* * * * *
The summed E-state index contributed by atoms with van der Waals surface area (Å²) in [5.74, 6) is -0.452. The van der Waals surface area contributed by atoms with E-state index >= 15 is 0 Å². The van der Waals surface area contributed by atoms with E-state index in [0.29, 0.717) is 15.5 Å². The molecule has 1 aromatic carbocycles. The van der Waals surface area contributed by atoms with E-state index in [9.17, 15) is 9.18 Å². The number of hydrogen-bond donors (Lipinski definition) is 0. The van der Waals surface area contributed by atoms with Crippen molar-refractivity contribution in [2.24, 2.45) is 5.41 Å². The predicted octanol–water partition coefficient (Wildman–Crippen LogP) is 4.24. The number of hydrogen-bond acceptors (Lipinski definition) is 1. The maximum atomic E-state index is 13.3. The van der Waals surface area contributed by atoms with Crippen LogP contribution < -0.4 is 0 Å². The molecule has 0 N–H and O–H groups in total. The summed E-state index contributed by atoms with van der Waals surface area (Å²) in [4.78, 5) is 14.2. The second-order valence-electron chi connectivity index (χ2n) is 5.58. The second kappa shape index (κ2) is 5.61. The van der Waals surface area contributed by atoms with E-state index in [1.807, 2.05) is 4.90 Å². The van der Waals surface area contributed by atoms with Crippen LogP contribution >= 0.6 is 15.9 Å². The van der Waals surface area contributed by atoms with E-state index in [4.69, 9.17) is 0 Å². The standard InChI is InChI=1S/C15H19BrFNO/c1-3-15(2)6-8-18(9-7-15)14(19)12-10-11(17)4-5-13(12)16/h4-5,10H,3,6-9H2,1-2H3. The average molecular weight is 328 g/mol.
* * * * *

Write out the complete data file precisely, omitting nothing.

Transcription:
The summed E-state index contributed by atoms with van der Waals surface area (Å²) in [5.74, 6) is -0.452. The van der Waals surface area contributed by atoms with E-state index >= 15 is 0 Å². The van der Waals surface area contributed by atoms with E-state index in [0.29, 0.717) is 15.5 Å². The molecule has 1 aromatic carbocycles. The van der Waals surface area contributed by atoms with E-state index in [9.17, 15) is 9.18 Å². The number of hydrogen-bond donors (Lipinski definition) is 0. The van der Waals surface area contributed by atoms with Crippen molar-refractivity contribution in [2.24, 2.45) is 5.41 Å². The predicted octanol–water partition coefficient (Wildman–Crippen LogP) is 4.24. The number of hydrogen-bond acceptors (Lipinski definition) is 1. The maximum atomic E-state index is 13.3. The van der Waals surface area contributed by atoms with Crippen LogP contribution < -0.4 is 0 Å². The molecule has 0 N–H and O–H groups in total. The summed E-state index contributed by atoms with van der Waals surface area (Å²) in [4.78, 5) is 14.2. The second-order valence-electron chi connectivity index (χ2n) is 5.58. The second kappa shape index (κ2) is 5.61. The van der Waals surface area contributed by atoms with E-state index in [1.807, 2.05) is 4.90 Å². The van der Waals surface area contributed by atoms with Crippen LogP contribution >= 0.6 is 15.9 Å². The van der Waals surface area contributed by atoms with E-state index in [4.69, 9.17) is 0 Å². The standard InChI is InChI=1S/C15H19BrFNO/c1-3-15(2)6-8-18(9-7-15)14(19)12-10-11(17)4-5-13(12)16/h4-5,10H,3,6-9H2,1-2H3. The average molecular weight is 328 g/mol.